Milkweed pods

Wednesday afternoon was gray and colorless; on Thursday it rained incessantly. Neither “gray” nor “wet” makes for good pictures, nor does spending most of several days reading, commenting on, and returning student essay drafts. The colors in these pictures are muted, and that seems appropriate. In Moby-Dick, Ishmael described the “damp, drizzly November in my soul” that drove him to sea, but in my case, gray November days drive me to a long list of tasks. Does it matter if it gets dark by 5:00 if you’ll be spending the evening grading papers inside?

Originally, I’d planned to drive to Ohio this weekend. I have plans here in New England for Thanksgiving, and I typically visit Ohio in November: one last chance to travel before winter weather gets too unpredictable. But this year, the thought of scurrying to finish face-to-face teaching tasks before packing my car with a daunting load of online work seemed foolish. If I’m not hurrying home for a particular Thursday in November, wouldn’t it be easier travel home in January when my teaching load is lighter?

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When my mom returned my message explaining I wouldn’t be driving home this weekend, she was supportive and sympathetic. “It gets dark so early these days,” she remarked. “At least when you drove here in August, there was light to drive in.” This morning as I was walking Reggie here in Newton, the still-colorful leaves underfoot were wet with last night’s rain: muted. It felt good to be walking rather than driving, and I felt strangely happy to be heading into a weekend where all I have to do is work. What kind of person enjoys gray November walks and working weekends? The kind, I think, who enjoys muted colors for their quiet calm.

Now in late November, I remember all those years when my ex-husband’s moods took a marked turn for the worse as winter approached. The period between our anniversary in early November and his birthday in late March was always a tenuous time; along with the constant undercurrent of seasonal depression, there was the sporadic drama of manic surges and surly slumps. Like the fabled hare, my ex was prone to fits and spurts of productivity punctuated by sudden urges to travel as an escape from the routine. I, on the other hand, was a tortoise who preferred to stay at home precisely because my shell was my home: why do you need to dash off anywhere when all you need is right at hand?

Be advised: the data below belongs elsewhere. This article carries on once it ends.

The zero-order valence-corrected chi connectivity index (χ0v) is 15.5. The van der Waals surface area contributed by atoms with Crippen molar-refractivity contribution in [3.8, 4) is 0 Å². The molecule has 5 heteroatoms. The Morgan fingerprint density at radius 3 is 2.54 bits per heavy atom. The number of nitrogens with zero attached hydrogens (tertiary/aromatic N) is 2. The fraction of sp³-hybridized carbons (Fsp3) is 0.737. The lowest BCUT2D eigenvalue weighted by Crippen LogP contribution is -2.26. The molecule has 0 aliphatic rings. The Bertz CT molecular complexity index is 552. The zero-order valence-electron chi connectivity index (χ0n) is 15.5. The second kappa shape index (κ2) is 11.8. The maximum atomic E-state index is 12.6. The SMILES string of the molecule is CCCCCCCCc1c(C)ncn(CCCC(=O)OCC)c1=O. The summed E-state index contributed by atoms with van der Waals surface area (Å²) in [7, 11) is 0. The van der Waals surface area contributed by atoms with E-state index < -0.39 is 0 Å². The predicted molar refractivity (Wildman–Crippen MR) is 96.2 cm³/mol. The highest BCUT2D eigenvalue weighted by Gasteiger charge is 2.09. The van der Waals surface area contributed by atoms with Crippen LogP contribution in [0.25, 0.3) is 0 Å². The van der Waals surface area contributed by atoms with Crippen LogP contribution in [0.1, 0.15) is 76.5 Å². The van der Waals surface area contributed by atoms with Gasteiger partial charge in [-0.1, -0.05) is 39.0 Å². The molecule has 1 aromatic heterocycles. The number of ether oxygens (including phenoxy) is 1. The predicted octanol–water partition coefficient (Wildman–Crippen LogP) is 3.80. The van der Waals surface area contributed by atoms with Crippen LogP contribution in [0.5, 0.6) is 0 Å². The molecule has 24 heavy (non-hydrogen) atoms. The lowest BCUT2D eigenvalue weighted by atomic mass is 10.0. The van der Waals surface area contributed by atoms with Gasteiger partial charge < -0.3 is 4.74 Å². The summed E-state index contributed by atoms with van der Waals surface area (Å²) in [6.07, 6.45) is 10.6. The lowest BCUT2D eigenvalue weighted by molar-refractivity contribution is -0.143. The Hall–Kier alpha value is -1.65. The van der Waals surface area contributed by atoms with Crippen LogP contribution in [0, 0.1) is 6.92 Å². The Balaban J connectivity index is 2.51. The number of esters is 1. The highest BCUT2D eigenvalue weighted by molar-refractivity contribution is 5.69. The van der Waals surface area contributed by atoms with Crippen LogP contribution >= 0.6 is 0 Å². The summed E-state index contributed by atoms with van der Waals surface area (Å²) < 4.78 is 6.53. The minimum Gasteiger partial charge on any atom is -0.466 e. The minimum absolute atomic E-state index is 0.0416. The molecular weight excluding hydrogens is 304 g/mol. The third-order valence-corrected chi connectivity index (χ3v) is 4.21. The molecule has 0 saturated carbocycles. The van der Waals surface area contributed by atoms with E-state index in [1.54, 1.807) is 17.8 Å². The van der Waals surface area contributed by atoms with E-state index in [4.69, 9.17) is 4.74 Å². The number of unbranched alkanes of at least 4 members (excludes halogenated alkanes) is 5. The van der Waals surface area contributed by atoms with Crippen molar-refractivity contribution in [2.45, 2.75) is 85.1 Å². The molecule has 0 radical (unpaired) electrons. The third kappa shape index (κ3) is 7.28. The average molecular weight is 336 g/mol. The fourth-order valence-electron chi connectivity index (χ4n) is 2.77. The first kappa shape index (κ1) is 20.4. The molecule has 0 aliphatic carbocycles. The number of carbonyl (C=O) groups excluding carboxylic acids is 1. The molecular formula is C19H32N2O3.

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In those mismatched, married days, I remember coming home from teaching with a nervous dread: what Mood would I encounter upon arrival? Would my husband be upbeat or sullen, mad as a March hare or hopping with enthusiasm? This morning as I walked Reggie on the same sidewalks we take every morning we’re in Newton, I realized how thoroughly predictable my life has become. Tortoises thrive on stability, and here I am surviving a workload that would crush those with thinner shells. This morning, I felt grateful for the dependable monotony of my own incessant presence, Reggie’s nonstop dogginess, and J’s routine reliability: whereas C dreaded winter, J loves it. These days, I’ve traded the excitement of mood swings for the merry-go-round of the routine, and I love the slow, steady spin of that predictability.

It would have been fun to see my family this weekend; a change of scenery always offers its own kind of thrill. But Ohio in November is a known entity, and so is the experience of coming home to a daunting to-do list. Many times in the past I’ve returned from a whirlwind weekend away then pulled an all-nighter to prepare for class the next day: being married to a hare will do that to you. But I, it turns out, am a tortoise, and this weekend in Newton is my turtle-time. This weekend, I’ll enjoy the quiet tranquility of essay drafts and lecture notes as the semester heads into the backstretch of its last month. In January, there will be time for fun and family; for now, working slow and steady offers its own reward.